Penetration Testing :
- Learn how hackers find security vulnerabilities!
- Learn how hackers exploit web applications!
- Learn how to stop them!
This code lab shows how web application vulnerabilities can be exploited and how to defend against these attacks. The best way to learn things is by doing, so you’ll get a chance to do some real penetration testing, actually exploiting a real application. Specifically, you’ll learn the following:
- How an application can be attacked using common web security vulnerabilities, like cross-site scripting vulnerabilities (XSS) and cross-site request forgery (XSRF).
- How to find, fix, and avoid these common vulnerabilities and other bugs that have a security impact, such as denial-of-service, information disclosure, or remote code execution.
To get the most out of this lab, you should have some familiarity with how a web application works (e.g., general knowledge of HTML, templates, cookies, AJAX, etc.).
This codelab is built around Gruyere /ɡruːˈjɛər/ – a small, cheesy web application that allows its users to publish snippets of text and store assorted files. “Unfortunately,” Gruyere has multiple security bugs ranging from cross-site scripting and cross-site request forgery, to information disclosure, denial of service, and remote code execution. The goal of this codelab is to guide you through discovering some of these bugs and learning ways to fix them both in Gruyere and in general.
The codelab is organized by types of vulnerabilities. In each section, you’ll find a brief description of a vulnerability and a task to find an instance of that vulnerability in Gruyere. Your job is to play the role of a malicious hacker and find and exploit the security bugs. In this codelab, you’ll use both black-box hacking and white-box hacking. In black box hacking, you try to find security bugs by experimenting with the application and manipulating input fields and URL parameters, trying to cause application errors, and looking at the HTTP requests and responses to guess server behavior. You do not have access to the source code, although understanding how to view source and being able to view http headers (as you can in Chrome or LiveHTTPHeaders for Firefox) is valuable. Using a web proxy like Burp or WebScarab may be helpful in creating or modifying requests. In white-box hacking, you have access to the source code and can use automated or manual analysis to identify bugs. You can treat Gruyere as if it’s open source: you can read through the source code to try to find bugs. Gruyere is written in Python, so some familiarity with Python can be helpful. However, the security vulnerabilities covered are not Python-specific and you can do most of the lab without even looking at the code. You can run a local instance of Gruyere to assist in your hacking: for example, you can create an administrator account on your local instance to learn how administrative features work and then apply that knowledge to the instance you want to hack. Security researchers use both hacking techniques, often in combination, in real life.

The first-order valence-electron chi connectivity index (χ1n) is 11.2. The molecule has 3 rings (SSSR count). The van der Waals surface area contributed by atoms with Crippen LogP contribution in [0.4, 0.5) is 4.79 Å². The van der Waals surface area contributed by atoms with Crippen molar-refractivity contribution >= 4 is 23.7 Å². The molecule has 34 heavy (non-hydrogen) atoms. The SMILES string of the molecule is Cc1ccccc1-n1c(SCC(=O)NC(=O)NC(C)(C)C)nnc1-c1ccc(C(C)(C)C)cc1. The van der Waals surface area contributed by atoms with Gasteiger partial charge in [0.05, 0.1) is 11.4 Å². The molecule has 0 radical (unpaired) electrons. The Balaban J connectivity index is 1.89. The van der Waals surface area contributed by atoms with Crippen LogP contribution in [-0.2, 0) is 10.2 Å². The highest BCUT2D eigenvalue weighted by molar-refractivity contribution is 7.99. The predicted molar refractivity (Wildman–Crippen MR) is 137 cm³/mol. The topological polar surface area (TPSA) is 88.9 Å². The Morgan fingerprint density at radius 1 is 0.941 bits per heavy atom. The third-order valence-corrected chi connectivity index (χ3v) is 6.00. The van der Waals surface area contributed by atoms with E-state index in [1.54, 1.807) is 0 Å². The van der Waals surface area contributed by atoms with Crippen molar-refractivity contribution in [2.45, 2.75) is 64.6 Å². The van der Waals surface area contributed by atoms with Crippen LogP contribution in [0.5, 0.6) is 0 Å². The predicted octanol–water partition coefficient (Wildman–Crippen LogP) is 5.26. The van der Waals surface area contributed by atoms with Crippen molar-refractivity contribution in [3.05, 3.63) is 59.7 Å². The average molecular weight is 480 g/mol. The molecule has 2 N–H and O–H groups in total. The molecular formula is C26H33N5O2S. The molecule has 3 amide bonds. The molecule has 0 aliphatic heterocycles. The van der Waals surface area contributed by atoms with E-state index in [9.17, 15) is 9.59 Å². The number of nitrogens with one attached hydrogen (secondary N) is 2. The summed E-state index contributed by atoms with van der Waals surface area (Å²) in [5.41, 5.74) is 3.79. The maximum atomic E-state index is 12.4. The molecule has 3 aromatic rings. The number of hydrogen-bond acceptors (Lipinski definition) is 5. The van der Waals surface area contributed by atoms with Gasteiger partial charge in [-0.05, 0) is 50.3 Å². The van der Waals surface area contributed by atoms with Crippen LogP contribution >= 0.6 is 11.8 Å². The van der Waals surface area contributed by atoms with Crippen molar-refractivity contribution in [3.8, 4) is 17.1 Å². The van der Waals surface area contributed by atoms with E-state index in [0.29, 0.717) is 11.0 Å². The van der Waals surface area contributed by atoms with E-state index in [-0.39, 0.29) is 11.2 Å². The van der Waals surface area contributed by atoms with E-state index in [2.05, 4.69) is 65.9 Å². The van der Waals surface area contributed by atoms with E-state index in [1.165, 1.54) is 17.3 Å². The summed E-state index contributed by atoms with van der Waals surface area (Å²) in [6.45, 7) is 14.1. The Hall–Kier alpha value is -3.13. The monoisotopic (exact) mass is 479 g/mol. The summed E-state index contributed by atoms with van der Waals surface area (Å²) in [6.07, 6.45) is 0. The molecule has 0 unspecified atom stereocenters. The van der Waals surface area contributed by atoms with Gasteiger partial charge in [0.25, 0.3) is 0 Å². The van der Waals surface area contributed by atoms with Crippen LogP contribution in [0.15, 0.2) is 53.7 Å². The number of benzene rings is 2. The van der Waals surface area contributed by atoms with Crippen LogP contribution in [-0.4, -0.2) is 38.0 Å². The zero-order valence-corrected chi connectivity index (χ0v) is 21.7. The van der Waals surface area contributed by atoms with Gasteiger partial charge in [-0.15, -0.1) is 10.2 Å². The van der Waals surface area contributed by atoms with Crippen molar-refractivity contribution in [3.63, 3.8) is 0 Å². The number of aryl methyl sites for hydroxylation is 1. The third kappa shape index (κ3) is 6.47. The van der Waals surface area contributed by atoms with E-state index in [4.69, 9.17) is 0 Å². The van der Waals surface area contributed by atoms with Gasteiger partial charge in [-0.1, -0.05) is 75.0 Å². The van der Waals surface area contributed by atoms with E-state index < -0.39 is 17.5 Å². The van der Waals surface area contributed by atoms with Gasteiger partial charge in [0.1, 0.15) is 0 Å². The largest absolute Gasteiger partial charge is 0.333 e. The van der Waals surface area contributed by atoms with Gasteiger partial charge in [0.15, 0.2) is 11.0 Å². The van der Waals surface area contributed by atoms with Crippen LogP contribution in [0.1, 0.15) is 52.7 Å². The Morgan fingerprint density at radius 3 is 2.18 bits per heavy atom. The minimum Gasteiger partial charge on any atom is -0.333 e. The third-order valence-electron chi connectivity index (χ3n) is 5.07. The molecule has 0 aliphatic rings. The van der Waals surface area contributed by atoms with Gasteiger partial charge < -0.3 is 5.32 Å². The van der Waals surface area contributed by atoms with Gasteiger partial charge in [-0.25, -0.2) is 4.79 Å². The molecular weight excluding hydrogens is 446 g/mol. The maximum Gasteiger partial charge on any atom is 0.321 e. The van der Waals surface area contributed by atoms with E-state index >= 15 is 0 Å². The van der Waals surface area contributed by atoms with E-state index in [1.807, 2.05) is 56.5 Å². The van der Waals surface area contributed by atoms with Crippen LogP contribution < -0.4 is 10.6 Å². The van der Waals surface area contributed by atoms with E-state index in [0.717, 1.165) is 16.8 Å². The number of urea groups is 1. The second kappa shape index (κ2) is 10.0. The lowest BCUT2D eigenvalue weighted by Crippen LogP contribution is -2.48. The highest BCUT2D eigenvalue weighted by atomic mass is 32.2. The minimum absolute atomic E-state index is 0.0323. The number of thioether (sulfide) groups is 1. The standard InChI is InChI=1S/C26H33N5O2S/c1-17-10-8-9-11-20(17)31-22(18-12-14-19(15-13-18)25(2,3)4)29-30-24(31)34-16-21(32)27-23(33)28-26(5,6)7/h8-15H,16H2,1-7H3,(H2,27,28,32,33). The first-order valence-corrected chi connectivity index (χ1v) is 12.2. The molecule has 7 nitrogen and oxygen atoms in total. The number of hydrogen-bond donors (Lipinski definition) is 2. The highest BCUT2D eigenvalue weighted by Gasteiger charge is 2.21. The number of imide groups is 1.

They’ll tag each challenge to indicate which techniques are required to solve them:
Challenges that can be solved just by using black box techniques.
Challenges that require that you look at the Gruyere source code.
Challenges that require some specific knowledge of Gruyere that will be given in the first hint.
Accessing or attacking a computer system without authorization is illegal in many jurisdictions. While doing this codelab, you are specifically granted authorization to attack the Gruyere application as directed. You may not attack Gruyere in ways other than described in this codelab, nor may you attack App Engine directly or any other Google service. You should use what you learn from the codelab to make your own applications more secure. You should not use it to attack any applications other than your own, and only do that with permission from the appropriate authorities (e.g., your company’s security team).